When justice becomes oppression

If only High Court would operate on settlement issues according to strictly judicial norms.

migron (photo credit: Marc Israel Sellem)
(photo credit: Marc Israel Sellem)
The moment the High Court of Justice ordered the dismantling of the Migron outpost in Samaria by March 31, a special ministerial committee headed by Benny Begin started working on a compromise that would respect the court’s ruling but avoid a potentially violent showdown with the settlers. Begin proposed rebuilding the settlement on nearby state-owned land and deferring the dismantling of the existing site on land Palestinian plaintiffs claim is privately owned.
If the residents of Migron accepted his proposal, he promised to go to the High Court in person and argue for postponement of the dismantling order until the new settlement is built. In mid- February, after weeks of agonizing, Migron acquiesced. But as soon as it did, a new obstacle surfaced. With time rapidly running out, the civil administration in Judea and Samaria declared the alternative site unsuitable.
Besides Peace Now, which lodged the initial petition against Migron, the High Court also contributed its fair share to the sorry state of affairs. If only it operated on settlement issues according to strictly judicial norms, without bringing in politics and ideology, the imbroglio could have been avoided.
In Israel, as in most countries, land ownership disputes are normally heard in lower courts where evidence is presented, maps unfurled and contracts produced. Only the politically motivated Peace Now petitions on land issues go straight to the High Court.
And since the High Court does not admit testimony or examine contracts, its rulings with regard to settler outposts are inevitably political.
The Migron affair was no different.
Lawyer Hanan Meltzer, representing Migron in the High Court, was not allowed to submit a document proving that the land in question is not privately owned by Arabs.
He was not even allowed to develop this argument verbally. I was present in the courtroom and, after brief opening remarks, he was summarily ordered to sit down.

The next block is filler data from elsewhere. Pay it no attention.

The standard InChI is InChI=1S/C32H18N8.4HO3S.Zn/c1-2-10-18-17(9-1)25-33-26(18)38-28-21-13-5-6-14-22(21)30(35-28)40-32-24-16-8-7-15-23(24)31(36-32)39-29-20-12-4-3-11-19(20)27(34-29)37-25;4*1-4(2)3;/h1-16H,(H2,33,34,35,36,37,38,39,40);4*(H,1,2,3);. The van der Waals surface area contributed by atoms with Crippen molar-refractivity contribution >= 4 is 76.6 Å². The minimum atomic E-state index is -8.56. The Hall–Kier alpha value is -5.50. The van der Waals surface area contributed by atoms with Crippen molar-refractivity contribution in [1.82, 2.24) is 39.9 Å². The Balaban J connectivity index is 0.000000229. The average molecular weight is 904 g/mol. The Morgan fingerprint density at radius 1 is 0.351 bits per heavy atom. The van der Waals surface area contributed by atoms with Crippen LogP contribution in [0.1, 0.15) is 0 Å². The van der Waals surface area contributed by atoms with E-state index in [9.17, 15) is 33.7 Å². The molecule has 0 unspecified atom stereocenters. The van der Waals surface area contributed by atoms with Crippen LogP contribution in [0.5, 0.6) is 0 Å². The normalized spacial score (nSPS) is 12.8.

Ironically, Meltzer is today a Supreme Court justice.
Encouraged by their success in the High Court, the plaintiffs sued again – this time in the Magistrate’s Court for damages.
They argued that for the 12 years Migron has been in existence, they have not been able to farm their land. However, when asked to produce documents proving ownership, they quickly dropped the case, underlining the fact that the High Court had ordered the dismantling of Migron without checking the relevant evidence of ownership. The Magistrate’s Court, which did examine the evidence, ordered the plaintiffs to pay damages – to the state and to Migron.
If the State Prosecution in Israel were not politically biased, it would have admitted its mistake and urged the High Court to revoke the dismantlement order. Before stepping down as chief justice later this month, Dorit Beinish could take the initiative and set things right. That would enhance her reputation and restore some of the High Court’s lost prestige – compromised through years of political and ideological rulings with a distinct left-wing bias. But she lacks the necessary stature and magnanimity.
And since the legal system lacks the integrity to initiate a way out on its own, the government – on whose say-so Migron was established in the first place – should take the lead. It should go back to the High Court and insist that, since the plaintiffs cannot produce proof of ownership, the court should recognize the error of its original ruling and revoke the dismantlement order, with no strings attached. Any other solution – even if at the eleventh hour they manage to find an alternative site – would be unjust and exacerbate the lack of faith in the legal system. •
Israel Harel, the founder and chairman of the Institute for Zionist Strategies, is a former chairman of the Judea and Samaria Settlers’ Council. His son Itai lives on Migron, where he runs an educational center for high-school dropouts.